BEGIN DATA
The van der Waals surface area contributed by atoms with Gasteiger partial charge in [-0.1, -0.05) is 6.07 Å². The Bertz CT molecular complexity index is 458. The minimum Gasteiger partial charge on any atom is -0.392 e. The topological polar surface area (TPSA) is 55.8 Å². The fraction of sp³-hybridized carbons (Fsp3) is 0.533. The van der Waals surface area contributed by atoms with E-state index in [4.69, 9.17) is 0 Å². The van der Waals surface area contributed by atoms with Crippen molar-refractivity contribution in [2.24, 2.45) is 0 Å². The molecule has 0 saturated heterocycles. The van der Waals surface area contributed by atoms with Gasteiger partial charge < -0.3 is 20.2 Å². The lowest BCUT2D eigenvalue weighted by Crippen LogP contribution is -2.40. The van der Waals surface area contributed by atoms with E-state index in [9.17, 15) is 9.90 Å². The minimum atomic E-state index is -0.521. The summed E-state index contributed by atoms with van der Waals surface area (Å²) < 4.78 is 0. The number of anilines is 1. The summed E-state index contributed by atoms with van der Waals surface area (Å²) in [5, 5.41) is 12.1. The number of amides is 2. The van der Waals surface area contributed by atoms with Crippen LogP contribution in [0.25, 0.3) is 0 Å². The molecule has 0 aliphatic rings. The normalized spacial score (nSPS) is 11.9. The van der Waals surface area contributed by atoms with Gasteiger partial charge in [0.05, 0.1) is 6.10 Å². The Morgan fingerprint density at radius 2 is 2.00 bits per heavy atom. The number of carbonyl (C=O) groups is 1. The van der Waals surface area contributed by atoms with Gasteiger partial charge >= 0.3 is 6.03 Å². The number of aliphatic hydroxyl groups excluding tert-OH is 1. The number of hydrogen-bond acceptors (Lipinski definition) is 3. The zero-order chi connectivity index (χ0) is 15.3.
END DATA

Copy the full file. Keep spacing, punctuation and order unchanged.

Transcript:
The van der Waals surface area contributed by atoms with Gasteiger partial charge in [-0.1, -0.05) is 6.07 Å². The Bertz CT molecular complexity index is 458. The minimum Gasteiger partial charge on any atom is -0.392 e. The topological polar surface area (TPSA) is 55.8 Å². The fraction of sp³-hybridized carbons (Fsp3) is 0.533. The van der Waals surface area contributed by atoms with E-state index in [4.69, 9.17) is 0 Å². The van der Waals surface area contributed by atoms with Crippen molar-refractivity contribution in [2.24, 2.45) is 0 Å². The molecule has 0 saturated heterocycles. The van der Waals surface area contributed by atoms with Gasteiger partial charge < -0.3 is 20.2 Å². The lowest BCUT2D eigenvalue weighted by Crippen LogP contribution is -2.40. The van der Waals surface area contributed by atoms with E-state index in [9.17, 15) is 9.90 Å². The minimum atomic E-state index is -0.521. The summed E-state index contributed by atoms with van der Waals surface area (Å²) < 4.78 is 0. The number of anilines is 1. The summed E-state index contributed by atoms with van der Waals surface area (Å²) in [5, 5.41) is 12.1. The number of amides is 2. The van der Waals surface area contributed by atoms with Crippen LogP contribution in [0.25, 0.3) is 0 Å². The molecule has 0 aliphatic rings. The normalized spacial score (nSPS) is 11.9. The van der Waals surface area contributed by atoms with Gasteiger partial charge in [0.05, 0.1) is 6.10 Å². The Morgan fingerprint density at radius 2 is 2.00 bits per heavy atom. The number of carbonyl (C=O) groups is 1. The van der Waals surface area contributed by atoms with Gasteiger partial charge >= 0.3 is 6.03 Å². The number of aliphatic hydroxyl groups excluding tert-OH is 1. The number of hydrogen-bond acceptors (Lipinski definition) is 3. The zero-order chi connectivity index (χ0) is 15.3.